Drawing from concepts presented in chapter 7 ("Measurement"), how could Mandy more formally evaluate SSI's assessment process, as well as the alternative presented to her by Vin?

   In a nutshell, Mandy ought to carry out an official validation research with the end goal of determining the extent to which the scores on the evaluations and the suggestions from SSI possess a level of predictive validity. That is, do the people who do well in the SSI exams and are recommended for certain roles at Citrus Glen truly do well in those areas when they get the job? Because of this, Mandy will need to collect genuine performance evaluations from workers who have been promoted as a result of SSI's suggestions. If there is a moderate to high positive association between the individuals 'SSI scores and their work performance, then this implies to Mandy that SSI's assessment center is valid.

    The second problem that BA has is determining whether or not the SSI assessment center procedure is worth the $5,500 that Citrus Glen spends on each client that they send to them. One of the crucial questions to ask oneself in this situation is what the cost would be of not employing the ideal applicant for a certain position. If the cost of not employing the proper individual is perceived as being exceedingly high, as it maybe would be for a high-level management post, then the expense of the SSI program might be justified.

    It is important to take into consideration Vin's idea that an alternative evaluation method may be equally as excellent as the current one (or very close to it) but significantly cheaper. In this scenario, Mandy ought to approach Vin with the intention of soliciting his assistance in the development of an alternate method of evaluation, which may involve the execution of personality and cognitive ability tests. Vin may be hired on as a consultant to then independently administer the alternative process to all of the persons who are being referred to SSI and to make his own employment recommendations. This may be done so that Vin may also offer his own recruiting suggestions. It would be possible to evaluate the relative validity of the outcomes of the alternative evaluation method by comparing them with those obtained through the SSI. Vin have to also come up with some estimations of the costs involved in the administration of the alternative procedure for each application. If the alternative approach holds the same degree of validity as the original procedure and it is much less expensive, then it is possible that Mandy will decide to bring the assessment process back in-house.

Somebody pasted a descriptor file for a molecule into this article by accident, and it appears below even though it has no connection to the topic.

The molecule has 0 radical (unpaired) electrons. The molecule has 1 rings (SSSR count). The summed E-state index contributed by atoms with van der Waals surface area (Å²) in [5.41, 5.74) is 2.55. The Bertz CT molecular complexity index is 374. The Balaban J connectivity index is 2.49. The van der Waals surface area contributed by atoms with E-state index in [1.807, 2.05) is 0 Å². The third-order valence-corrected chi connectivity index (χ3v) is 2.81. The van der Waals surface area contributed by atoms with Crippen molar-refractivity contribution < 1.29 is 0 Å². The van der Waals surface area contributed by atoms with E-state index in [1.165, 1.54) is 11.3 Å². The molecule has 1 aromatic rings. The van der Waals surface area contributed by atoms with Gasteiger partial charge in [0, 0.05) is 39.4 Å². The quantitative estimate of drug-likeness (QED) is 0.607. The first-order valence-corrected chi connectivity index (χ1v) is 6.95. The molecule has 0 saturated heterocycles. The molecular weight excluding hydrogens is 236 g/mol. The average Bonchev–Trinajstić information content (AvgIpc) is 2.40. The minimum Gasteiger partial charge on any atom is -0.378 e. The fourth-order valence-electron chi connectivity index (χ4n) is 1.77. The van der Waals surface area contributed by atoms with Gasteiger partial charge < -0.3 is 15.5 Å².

Construct a scenario in which you think Mandy should continue her business relationship with SSI. On the other hand, if Mandy decides on an alternative assessment process, what would that process be? How would she evaluate whether that process was effective?

   If the formal evaluation of SSI's assessment process is found to be valid, but Mandy is still concerned about the cost of using the service, then she should consider using SSI only for "key positions" at Citrus Glen. In this scenario, "key positions" refers to positions that are essential to the operation of the business. It is obvious that Mandy will have to devise a method for identifying which jobs are, in fact, "important jobs," but this approach has the potential to be an efficient method for cutting down on the total expenditures connected with the process. In the solution to question number one, which was presented a little while ago, one of the potential alternative processes and the ways to assess them were discussed.

Citrus Glen was considered expanding its operations into the Caribbean and Latin America. One of Mandy's concerns is how to staff such positions.

If Citrus Glen does expand its operations to different cultures, how should Mandy go about staffing such positions? Be specific

  One of the most important choices that need to be made in this situation is whether or not to recruit workers from the home country (the United States of America) to fill staff positions in the international operations of the company, or whether or not to hire and train workers from the host country (the locals) to do these jobs. If we are to assume that Citrus Glen intends to use employees from their home country to fill positions in other countries, then it is essential that the evaluation process it uses to make selection decisions evaluate candidates based on the following essential qualifications: adaptability; appropriate personality tests; simulations of relevant work situations in international work assignments; and interviews of relevant work situations in international work assignments. In order to build a strong match between a person and their profession as well as between a person and their company, the evaluation process needs to take into account additional characteristics in addition to technical abilities.


Heneman, H. G., Judge, T., & Kammeyer-Mueller, J. (2019). Staffing organizations (9th ed.). Columbus, OH: Pangloss Industries.